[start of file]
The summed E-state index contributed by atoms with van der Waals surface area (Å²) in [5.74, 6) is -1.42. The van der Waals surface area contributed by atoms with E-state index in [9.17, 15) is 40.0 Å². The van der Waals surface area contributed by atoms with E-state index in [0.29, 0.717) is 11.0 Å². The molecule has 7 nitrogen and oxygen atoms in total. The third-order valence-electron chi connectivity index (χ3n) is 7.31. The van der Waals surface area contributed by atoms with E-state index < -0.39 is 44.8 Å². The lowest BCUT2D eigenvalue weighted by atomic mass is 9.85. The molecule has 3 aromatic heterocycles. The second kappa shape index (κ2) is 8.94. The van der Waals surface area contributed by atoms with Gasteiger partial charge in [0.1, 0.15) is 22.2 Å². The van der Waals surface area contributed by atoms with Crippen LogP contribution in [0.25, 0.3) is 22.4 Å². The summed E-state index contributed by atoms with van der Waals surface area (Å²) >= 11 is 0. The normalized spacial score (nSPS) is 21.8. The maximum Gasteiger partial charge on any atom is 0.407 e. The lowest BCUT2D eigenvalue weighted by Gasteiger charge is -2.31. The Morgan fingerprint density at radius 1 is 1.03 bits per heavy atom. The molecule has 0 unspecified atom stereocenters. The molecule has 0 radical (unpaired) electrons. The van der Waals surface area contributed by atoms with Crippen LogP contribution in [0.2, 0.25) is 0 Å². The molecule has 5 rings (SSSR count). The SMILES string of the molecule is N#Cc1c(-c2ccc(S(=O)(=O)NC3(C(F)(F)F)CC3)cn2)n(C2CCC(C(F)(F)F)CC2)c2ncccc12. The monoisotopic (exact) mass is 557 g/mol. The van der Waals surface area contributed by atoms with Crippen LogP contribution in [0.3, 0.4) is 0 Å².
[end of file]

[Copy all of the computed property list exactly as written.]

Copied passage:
The summed E-state index contributed by atoms with van der Waals surface area (Å²) in [5.74, 6) is -1.42. The van der Waals surface area contributed by atoms with E-state index in [9.17, 15) is 40.0 Å². The van der Waals surface area contributed by atoms with E-state index in [0.29, 0.717) is 11.0 Å². The molecule has 7 nitrogen and oxygen atoms in total. The third-order valence-electron chi connectivity index (χ3n) is 7.31. The van der Waals surface area contributed by atoms with E-state index < -0.39 is 44.8 Å². The lowest BCUT2D eigenvalue weighted by atomic mass is 9.85. The molecule has 3 aromatic heterocycles. The second kappa shape index (κ2) is 8.94. The van der Waals surface area contributed by atoms with Gasteiger partial charge in [0.1, 0.15) is 22.2 Å². The van der Waals surface area contributed by atoms with Crippen LogP contribution in [0.25, 0.3) is 22.4 Å². The summed E-state index contributed by atoms with van der Waals surface area (Å²) >= 11 is 0. The normalized spacial score (nSPS) is 21.8. The maximum Gasteiger partial charge on any atom is 0.407 e. The lowest BCUT2D eigenvalue weighted by Gasteiger charge is -2.31. The Morgan fingerprint density at radius 1 is 1.03 bits per heavy atom. The molecule has 0 unspecified atom stereocenters. The molecule has 0 radical (unpaired) electrons. The van der Waals surface area contributed by atoms with Crippen LogP contribution in [0.2, 0.25) is 0 Å². The molecule has 5 rings (SSSR count). The SMILES string of the molecule is N#Cc1c(-c2ccc(S(=O)(=O)NC3(C(F)(F)F)CC3)cn2)n(C2CCC(C(F)(F)F)CC2)c2ncccc12. The monoisotopic (exact) mass is 557 g/mol. The van der Waals surface area contributed by atoms with Crippen LogP contribution in [0.3, 0.4) is 0 Å².